As a founder member of Mystery Women in 1997, promoting Crime Fiction has always been my passion.
Following the closure of Mystery Women, a new group was formed on 30th January 2012 promoting crime fiction.
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Simon & Schuster, 1 September 2016. ISBN: 978-1-4711-5310-5 (PB)
Lisa Cutts is a working police officer, and it shows in her writing –
though how she has time to do both is the biggest mystery of all. Mercy
Killing is a meticulously observed account of a murder investigation,
recounted from the points of view of the senior investigating officer DI Harry
Powell, his boss, and several members of his team, with incursions into the
minds of the suspects as well.
The crime under investigation
is the brutal murder of a known paedophile, a man universally despised by the
people tasked with seeking his killer. Every detective in the squad would like
to shake the killer’s hand, but each is a professional, and personal feelings
are laid aside as they carry out their assigned tasks.
There’s no room for doubt
that Cutts is telling it how it is: the mountains of paperwork, the division of
labour among the detectives in the squad, the additional workload they all
carry, the shortage of man- and woman-power, the self-doubt, and the emotional
toll some cases, especially this one, can take.
She creates a vivid picture
of the background: shabby, cluttered incident room, unwashed coffee mugs, the
smell of Chinese takeaway lingering overnight. There’s tension too, largely
built by very short chapters left on a question mark, followed by an immediate
shift of viewpoint.
The characters are many and
varied. Harry Powell’s marriage is in trouble; DC Gabrielle is a loner with
issues; DS Sandra is snippy and stand-offish; experienced DC Pierre could tell
a tale or two. The downside of such a large cast is that the reader has no one
in particular to focus on and empathize with; the plot may be the backbone of a
story, but the characters are what holds the reader’s interest. I wanted to
know more about them; Cutts’s approach only allows for superficial sketches of
potentially interesting people.
The suspects are drawn in a
little more depth, and since a paedophile’s murderer can’t help butattract a certain sympathy, are all easier to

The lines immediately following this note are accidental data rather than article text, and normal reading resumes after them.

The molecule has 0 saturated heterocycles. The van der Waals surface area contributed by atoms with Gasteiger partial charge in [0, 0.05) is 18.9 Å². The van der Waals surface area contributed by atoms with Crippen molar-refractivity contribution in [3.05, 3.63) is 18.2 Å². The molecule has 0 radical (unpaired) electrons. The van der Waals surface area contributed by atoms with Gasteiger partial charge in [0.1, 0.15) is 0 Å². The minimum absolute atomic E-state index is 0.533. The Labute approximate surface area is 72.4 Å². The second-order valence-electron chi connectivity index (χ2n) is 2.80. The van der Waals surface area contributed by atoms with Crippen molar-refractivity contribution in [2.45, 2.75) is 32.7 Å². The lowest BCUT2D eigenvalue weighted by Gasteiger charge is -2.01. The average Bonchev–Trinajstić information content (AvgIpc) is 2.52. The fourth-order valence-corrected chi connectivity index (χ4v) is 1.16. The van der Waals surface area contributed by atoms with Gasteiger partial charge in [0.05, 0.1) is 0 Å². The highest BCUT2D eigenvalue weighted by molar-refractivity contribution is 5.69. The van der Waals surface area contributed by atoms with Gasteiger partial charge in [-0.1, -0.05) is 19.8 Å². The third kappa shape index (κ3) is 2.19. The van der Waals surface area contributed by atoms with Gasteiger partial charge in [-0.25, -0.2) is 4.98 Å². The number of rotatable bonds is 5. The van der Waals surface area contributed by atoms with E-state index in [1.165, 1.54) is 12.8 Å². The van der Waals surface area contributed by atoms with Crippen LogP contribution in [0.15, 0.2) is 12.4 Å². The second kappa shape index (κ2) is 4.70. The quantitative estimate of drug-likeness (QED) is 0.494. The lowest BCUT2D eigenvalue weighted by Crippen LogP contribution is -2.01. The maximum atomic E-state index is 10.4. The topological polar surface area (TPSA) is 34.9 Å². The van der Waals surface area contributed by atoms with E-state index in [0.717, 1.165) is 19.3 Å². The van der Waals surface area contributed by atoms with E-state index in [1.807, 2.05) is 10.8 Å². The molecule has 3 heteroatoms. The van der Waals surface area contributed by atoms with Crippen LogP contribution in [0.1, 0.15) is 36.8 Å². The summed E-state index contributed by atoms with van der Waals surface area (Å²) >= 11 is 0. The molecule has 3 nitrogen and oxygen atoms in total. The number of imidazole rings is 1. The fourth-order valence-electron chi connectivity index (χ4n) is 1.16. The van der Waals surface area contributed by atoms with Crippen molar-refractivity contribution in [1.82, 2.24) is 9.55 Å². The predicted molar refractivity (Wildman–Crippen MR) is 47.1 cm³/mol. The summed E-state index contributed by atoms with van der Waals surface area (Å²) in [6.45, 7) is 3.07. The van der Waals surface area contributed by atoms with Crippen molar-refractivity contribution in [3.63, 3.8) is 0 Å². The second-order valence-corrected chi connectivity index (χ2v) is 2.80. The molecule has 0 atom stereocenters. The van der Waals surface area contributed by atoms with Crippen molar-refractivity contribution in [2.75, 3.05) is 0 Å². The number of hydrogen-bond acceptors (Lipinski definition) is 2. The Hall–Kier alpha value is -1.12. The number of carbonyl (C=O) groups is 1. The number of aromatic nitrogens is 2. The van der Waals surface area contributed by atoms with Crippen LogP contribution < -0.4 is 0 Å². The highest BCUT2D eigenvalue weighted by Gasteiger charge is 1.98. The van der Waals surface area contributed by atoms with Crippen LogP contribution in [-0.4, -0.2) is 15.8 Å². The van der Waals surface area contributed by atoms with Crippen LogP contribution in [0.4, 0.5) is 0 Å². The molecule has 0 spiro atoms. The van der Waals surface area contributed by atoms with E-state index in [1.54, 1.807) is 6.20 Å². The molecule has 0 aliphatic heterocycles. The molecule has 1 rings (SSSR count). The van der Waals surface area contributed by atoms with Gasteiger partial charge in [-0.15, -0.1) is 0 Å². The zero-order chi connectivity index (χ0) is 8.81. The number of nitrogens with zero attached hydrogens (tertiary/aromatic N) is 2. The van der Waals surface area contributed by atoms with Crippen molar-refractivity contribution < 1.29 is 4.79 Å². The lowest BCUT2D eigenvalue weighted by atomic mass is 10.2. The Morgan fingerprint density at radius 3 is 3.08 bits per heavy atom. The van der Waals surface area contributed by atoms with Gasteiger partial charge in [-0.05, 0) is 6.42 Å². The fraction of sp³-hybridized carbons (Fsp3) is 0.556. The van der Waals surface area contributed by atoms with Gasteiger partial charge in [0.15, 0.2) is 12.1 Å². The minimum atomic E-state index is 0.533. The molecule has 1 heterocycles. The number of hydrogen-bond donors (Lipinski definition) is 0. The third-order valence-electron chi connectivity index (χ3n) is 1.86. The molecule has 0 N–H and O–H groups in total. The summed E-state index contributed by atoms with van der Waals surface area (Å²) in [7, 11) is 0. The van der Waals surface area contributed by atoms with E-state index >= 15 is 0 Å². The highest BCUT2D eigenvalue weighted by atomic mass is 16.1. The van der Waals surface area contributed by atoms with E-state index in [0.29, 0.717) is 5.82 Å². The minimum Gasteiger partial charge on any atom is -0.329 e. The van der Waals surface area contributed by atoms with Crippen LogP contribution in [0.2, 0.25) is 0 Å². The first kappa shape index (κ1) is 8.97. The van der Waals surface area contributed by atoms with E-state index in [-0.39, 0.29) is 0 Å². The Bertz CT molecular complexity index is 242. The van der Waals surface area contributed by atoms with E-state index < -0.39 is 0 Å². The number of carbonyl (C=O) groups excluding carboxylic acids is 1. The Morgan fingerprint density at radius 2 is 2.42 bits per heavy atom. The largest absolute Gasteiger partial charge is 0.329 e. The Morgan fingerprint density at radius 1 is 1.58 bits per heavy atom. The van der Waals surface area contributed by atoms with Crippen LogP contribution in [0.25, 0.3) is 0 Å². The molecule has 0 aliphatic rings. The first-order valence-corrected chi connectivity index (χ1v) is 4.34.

connect with, especially since each one has been directly affected by the
paedophile’s activity. Cutts offers five options, and keeps the reader in
suspense almost to the end about which is the culprit, holding back just enough
information to keep the mystery alive.
If you’re interested in how
policing really works, rather than in the pared-down and slightly glamorized
version of it to be found in many police procedurals, Mercy Killing will
certainly work for you.
Reviewer: Lynne Patrick
Lisa Cuttsis the daughter of a former Metropolitan police officer and obtained her
first degree in Law, working in a number of jobs in London and around the South
East area, before becoming a police officer herself in 1996. She later achieved
a second degree in Applied Criminal Investigation. She lives in Kent, where she
balances working full-time for Kent Police with writing crime fiction. An
extract from Never Forget (now
optioned for a major TV drama) won the Writer’s Retreat Competition in 2012. Remember,
Remember is the second book in the DC Nina Foster series.
Lynne Patrick has been a writer ever since she could pick up a pen,
and has enjoyed success with short stories, reviews and feature journalism, but
never, alas, with a novel. She crossed to the dark side to become a publisher
for a few years, and is proud to have launched several careers which are now
burgeoning. She lives on the edge of rural Derbyshire in a house groaning with
books, about half of them crime fiction.